Royal Street: Great world-building

fantasy book reviews science fiction book reviewsurban fantasy book reviews Royal Street by Suzanne JohnsonRoyal Street by Suzanne Johnson

Royal Street, by Suzanne Johnson, is the first in a new urban fantasy series set in New Orleans. Drusilla Jaco, a.k.a. DJ, is one of the city’s two wizard sentinels, which means she’s assigned to keep an eye on paranormal trouble in town. The other sentinel is Gerry, Drusilla’s mentor and father figure. With Hurricane Katrina on the way, DJ evacuates while Gerry stays behind. When the storm passes, DJ returns to a devastated New Orleans to find Gerry missing, new breaches opened between this world and the Beyond, and a serial killer who leaves voodoo paraphernalia at the scenes of the crimes.

Johnson’s world-building is great — both the real and the invented. She takes us right into New Orleans immediately pre- and post-Katrina and gives us an idea of what it was like to be there. As for the invented, there are some original touches here in terms of the magic. Johnson introduces the “historical undead,” who are kind of like ghosts, only corporeal, and live in “Old Orleans” in the Beyond unless summoned to our world — or unless, as in the aftermath of the hurricane, the barrier between the worlds is damaged. This is a really creative way to incorporate some iconic New Orleans personalities into the novel without going the cliché route of making them all vampires.

Another element I liked is the division of the wizards into color-coded “Congresses.” DJ is a Green Congress wizard, which means she deals mainly in herbal potions, while Gerry is Red Congress so he can do flashier, more immediate effects. Each approach has its strengths and weaknesses. DJ’s magic takes longer and is more subtle, but sometimes this is an advantage in a situation where Red Congress magic would just blow everything up. There are references to a couple of the other Congresses as well.

Even with these promising elements, though, it took me a long time to read Royal Street. It moves at an extremely slow pace until almost the very end. Part of this can be chalked up to Katrina, and delays caused by having to borrow a boat, not having power, etc. help to illustrate just how great a blow the hurricane struck. But the book also slows down for avenues of investigation that prove fruitless, for an unnecessary love triangle, and for arguments between DJ and her new partner, Alex. Lots and lots of arguments. Some of this dialogue is funny, and would probably be even more fun in an audio edition. Much of it, though, is just annoying and makes me like both DJ and Alex less. The murders don’t gut-punch us the way they should, either, because the victims are not fleshed out at all. When the momentum finally does pick up, the story is over almost too soon. It’s a little anticlimactic.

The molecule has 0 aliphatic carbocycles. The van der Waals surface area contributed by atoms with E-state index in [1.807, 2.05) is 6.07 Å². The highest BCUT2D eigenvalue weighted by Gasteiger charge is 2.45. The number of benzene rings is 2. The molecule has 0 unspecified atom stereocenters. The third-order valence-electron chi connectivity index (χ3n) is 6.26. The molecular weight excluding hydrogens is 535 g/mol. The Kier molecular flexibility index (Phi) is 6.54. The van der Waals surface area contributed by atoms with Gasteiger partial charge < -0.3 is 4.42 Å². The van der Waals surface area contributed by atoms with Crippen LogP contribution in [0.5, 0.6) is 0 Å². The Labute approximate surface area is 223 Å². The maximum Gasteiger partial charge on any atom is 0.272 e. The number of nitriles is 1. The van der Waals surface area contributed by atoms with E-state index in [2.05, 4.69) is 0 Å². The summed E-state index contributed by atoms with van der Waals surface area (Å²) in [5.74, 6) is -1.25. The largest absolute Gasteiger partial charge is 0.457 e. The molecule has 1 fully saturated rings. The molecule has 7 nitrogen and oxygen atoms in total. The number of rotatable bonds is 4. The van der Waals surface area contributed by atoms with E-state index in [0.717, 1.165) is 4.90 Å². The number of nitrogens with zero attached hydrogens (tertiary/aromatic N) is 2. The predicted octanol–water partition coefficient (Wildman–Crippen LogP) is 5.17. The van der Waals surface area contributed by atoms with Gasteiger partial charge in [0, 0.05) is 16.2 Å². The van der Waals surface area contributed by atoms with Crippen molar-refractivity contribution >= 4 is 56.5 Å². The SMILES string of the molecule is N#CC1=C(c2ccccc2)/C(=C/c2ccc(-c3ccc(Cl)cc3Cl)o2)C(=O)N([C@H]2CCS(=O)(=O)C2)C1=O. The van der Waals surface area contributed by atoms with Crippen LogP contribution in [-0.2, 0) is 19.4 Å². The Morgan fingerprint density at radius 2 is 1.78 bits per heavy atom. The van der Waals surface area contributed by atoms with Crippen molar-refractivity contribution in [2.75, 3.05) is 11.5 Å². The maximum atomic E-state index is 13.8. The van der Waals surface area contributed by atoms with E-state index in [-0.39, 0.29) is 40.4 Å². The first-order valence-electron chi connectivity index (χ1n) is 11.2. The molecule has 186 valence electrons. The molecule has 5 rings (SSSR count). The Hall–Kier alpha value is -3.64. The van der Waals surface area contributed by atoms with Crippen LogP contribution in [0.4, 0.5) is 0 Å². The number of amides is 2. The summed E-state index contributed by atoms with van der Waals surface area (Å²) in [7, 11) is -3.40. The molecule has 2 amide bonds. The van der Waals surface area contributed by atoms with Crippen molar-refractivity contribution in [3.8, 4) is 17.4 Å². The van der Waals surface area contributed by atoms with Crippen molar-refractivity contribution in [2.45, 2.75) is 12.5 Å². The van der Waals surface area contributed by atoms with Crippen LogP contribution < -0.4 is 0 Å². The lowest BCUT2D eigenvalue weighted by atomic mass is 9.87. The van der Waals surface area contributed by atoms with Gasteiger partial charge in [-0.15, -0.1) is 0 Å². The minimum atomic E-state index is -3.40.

I also had trouble understanding DJ. Part of it is the way she caroms back and forth between the two love interests. I also just didn’t get why she made some of the decisions she did. One example that can be explained quickly and doesn’t spoil much of the plot: DJ sets wards around her house to keep out supernatural threats, particularly the pirate Jean Lafitte. The password to get past the wards is Lafitte. This made no sense to me, as I could think of several different ways that he or one of his minions might speak his name while trying to get in… and then voila, they’d be in. This never actually comes back to bite DJ, but I kept expecting it to.

I had some issues with Royal Street, but I found Johnson’s New Orleans and her supernatural world compelling enough that I will probably read further in the series. I just hope that the love triangle is resolved quickly and doesn’t overshadow the rest of the story.

Sentinels of New Orleans — (2012-2016) Publisher: As the junior wizard sentinel for New Orleans, Drusilla Jaco’s job involves a lot more potion-mixing and pixie-retrieval than sniffing out supernatural bad guys like rogue vampires and lethal were-creatures. DJ’s boss and mentor, Gerald St. Simon, is the wizard tasked with protecting the city from anyone or anything that might slip over from the preternatural beyond. Then Hurricane Katrina hammers New Orleans’ fragile levees, unleashing more than just dangerous flood waters. While winds howled and Lake Pontchartrain surged, the borders between the modern city and the Otherworld crumbled. Now, the undead and the restless are roaming the Big Easy, and a serial killer with ties to voodoo is murdering the soldiers sent to help the city recover. To make it worse, Gerry has gone missing, the wizards’ Elders have assigned a grenade-toting assassin as DJ’s new partner, and undead pirate Jean Lafitte wants to make her walk his plank. The search for Gerry and for the serial killer turns personal when DJ learns the hard way that loyalty requires sacrifice, allies come from the unlikeliest places, and duty mixed with love creates one bitter gumbo.

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KELLY LASITER, with us since July 2008, is a mild-mannered academic administrative assistant by day, but at night she rules over a private empire of tottering bookshelves. Kelly is most fond of fantasy set in a historical setting (a la Jo Graham) or in a setting that echoes a real historical period (a la George RR Martin and Jacqueline Carey). She also enjoys urban fantasy and its close cousin, paranormal romance, though she believes these subgenres’ recent burst in popularity has resulted in an excess of dreck. She is a sucker for pretty prose (she majored in English, after all) and mythological themes.

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